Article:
get them done in time. (I knew how to say, “No.”) However, he
brought them to me to add trim to the edges. I was horrified at the poor
quality of the work on these sheers! Yet this designer, who I regarded
as being very particular, accepted them. I resisted the urge to “correct”
them. I also resisted lowering my standards after that. The price I charged
was for the standards I offered.
I confess to being a perfectionist myself, but I have mellowed over the
years. I think! Having someone else do work for me always rubbed me the
wrong way, but now many times I advise my consultation clients to do this
because it makes good business sense. There are good workrooms out there.
Stand by your high-quality standards, but don’t spend unnecessary
time being absolutely perfect—and don’t expect other workrooms
to do that without charging for it.
Time spent being too perfect may take the prices you need to sell at in
order for you to be profitable beyond your market’s pocketbook.
DO-IT-YOURSELF TO SAVE MONEY
This time I’m referring to those workrooms who price an item from
a vendor and are so terrified of trying to sell that price to their customers
that they do-it-themselves to save money. Yes, you might have saved writing
a check or paying your credit card, but how much of your time did it take
You should know how much you must charge for every hour of your time to
meet expenses, pay yourself a salary and make a profit. You must know
this to be profitable. [Editor’s Note: If you don’t know how
to go about doing this, consider ordering Stein’s Price Your Work
With Confidence available through D&WC at (800) 833-9056.]
If you track the time it takes to shop for parts, put the item together,
maybe even paint it, and then add your hourly charge to it, have you saved
any money? Actually, even if you have saved money, it’s probably
not enough to warrant taking all this time to make something you can easily
order. This goes back to what we just discussed. If you can pay someone
else to do something for you, then you have more time to make more money!
Either do not show clients items you can’t sell, or learn to sell
I believe it’s a given that everyone in this industry must have access
to the Internet and use it for education. I do not believe it makes sense
to do extensive price shopping on the Internet. It takes too much of your
For most of us, fast download time is not yet available. I barely tolerate
surfing the Net for information and resources as it is, don’t ask
me to price shop! I know how long it takes to work through the maze of
pages on some Web sites to get the information you need. Then some shopping
carts make it next to impossible to buy because you have to type in so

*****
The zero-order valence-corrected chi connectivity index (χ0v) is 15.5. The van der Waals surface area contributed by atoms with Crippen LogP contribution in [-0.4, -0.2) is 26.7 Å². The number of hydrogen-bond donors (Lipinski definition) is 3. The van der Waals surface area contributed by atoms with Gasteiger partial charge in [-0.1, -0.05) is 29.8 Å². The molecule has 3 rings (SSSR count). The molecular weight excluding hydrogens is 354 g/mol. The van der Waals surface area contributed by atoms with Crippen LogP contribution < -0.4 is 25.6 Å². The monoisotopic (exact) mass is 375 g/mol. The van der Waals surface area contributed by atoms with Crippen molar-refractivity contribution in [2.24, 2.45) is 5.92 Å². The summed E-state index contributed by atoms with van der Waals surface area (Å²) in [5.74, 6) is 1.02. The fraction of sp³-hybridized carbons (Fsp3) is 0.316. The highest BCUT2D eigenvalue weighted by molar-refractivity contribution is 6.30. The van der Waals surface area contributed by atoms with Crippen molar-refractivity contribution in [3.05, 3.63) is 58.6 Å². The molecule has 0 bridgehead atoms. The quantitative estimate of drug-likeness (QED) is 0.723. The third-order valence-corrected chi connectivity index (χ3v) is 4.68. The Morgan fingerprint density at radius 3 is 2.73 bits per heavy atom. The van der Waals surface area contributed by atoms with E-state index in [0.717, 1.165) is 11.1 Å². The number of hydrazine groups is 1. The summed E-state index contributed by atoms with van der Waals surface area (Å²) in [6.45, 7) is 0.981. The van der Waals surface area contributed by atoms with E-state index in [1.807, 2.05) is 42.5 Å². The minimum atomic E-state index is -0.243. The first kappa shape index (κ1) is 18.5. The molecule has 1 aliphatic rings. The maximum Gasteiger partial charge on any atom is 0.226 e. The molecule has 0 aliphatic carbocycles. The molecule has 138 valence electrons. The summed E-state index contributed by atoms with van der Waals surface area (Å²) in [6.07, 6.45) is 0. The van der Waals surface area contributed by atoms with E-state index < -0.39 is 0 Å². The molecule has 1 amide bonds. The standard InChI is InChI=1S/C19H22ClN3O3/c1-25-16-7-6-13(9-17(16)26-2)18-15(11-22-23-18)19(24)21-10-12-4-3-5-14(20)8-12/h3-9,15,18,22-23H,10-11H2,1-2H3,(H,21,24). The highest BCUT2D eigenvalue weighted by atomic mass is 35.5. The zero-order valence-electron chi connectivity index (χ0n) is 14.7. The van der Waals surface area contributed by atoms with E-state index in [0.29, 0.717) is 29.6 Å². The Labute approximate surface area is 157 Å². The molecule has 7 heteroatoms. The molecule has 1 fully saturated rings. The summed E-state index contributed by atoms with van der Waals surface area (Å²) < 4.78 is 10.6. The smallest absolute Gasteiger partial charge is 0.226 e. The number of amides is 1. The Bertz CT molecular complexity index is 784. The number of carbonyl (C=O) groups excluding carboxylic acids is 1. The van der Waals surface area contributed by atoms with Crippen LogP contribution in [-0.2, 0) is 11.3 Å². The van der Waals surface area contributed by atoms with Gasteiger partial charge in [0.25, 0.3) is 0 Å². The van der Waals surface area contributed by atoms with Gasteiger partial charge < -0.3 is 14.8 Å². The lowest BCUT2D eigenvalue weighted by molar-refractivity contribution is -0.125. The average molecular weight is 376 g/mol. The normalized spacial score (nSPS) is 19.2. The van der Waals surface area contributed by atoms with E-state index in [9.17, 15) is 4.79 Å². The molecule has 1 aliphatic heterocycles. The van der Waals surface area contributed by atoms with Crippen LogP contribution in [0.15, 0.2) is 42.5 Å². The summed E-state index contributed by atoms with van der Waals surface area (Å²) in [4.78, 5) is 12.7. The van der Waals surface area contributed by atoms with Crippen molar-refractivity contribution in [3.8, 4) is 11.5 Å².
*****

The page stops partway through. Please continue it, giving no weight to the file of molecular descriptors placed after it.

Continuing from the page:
much information and go through so many pages just to hit that “Submit”
If you are guilty of price shopping on the Net with a slow modem, then
you are wasting time that you could be spending with your family or on
personal needs and hobbies. More than likely, the difference in prices
you find on the Internet is no more than a few dollars. I’ve even
known some people to compare shipping prices and then decide to save shipping
by shopping locally. By the time they get ready, get in the car (which
is likely going to cost more in gas than the shipping cost) and go get
the gizmo, they’ve cost themselves a bundle! If I know a Web site
that has the product I want, then I’ll purchase it there. Actually,
even though I’m not afraid to use my credit card on a secure site,
I only purchase on the Net if it’s extremely fast or if a phone call
is not an option.
Time is your most valuable asset. Doing it yourself can make you wealthy
or put you out of business. It’s up to you. Take time to determine
the payback on what you intend to do. Calculate the value of your time
down to cost per minute or for 10 minute-increments. Keep this in mind
when you have that urge to do-it-yourself on something that has questionable
payback. You are not selling draperies, or hardware, or hard treatments.
You are selling your time and knowledge. Are you getting your money’s
Kitty Stein, CWP, WCAA past board member, is a 26-year veteran of the drapery
workroom industry. Having owned drapery workrooms as one person and as a
company of nine, she is now president of Workroom Concepts a consulting
firm offering educational resources to the industry on its Web site (www.workroomconcepts.com).
Her experience in both the retail and wholesale window covering arenas has
contributed to her success as a business consultant. A professional speaker
and writer, she has authored several industry products including Order in
the Workroom, The Price List, Workroom Specifications and Price Your Work
with Confidence, available through D&WC.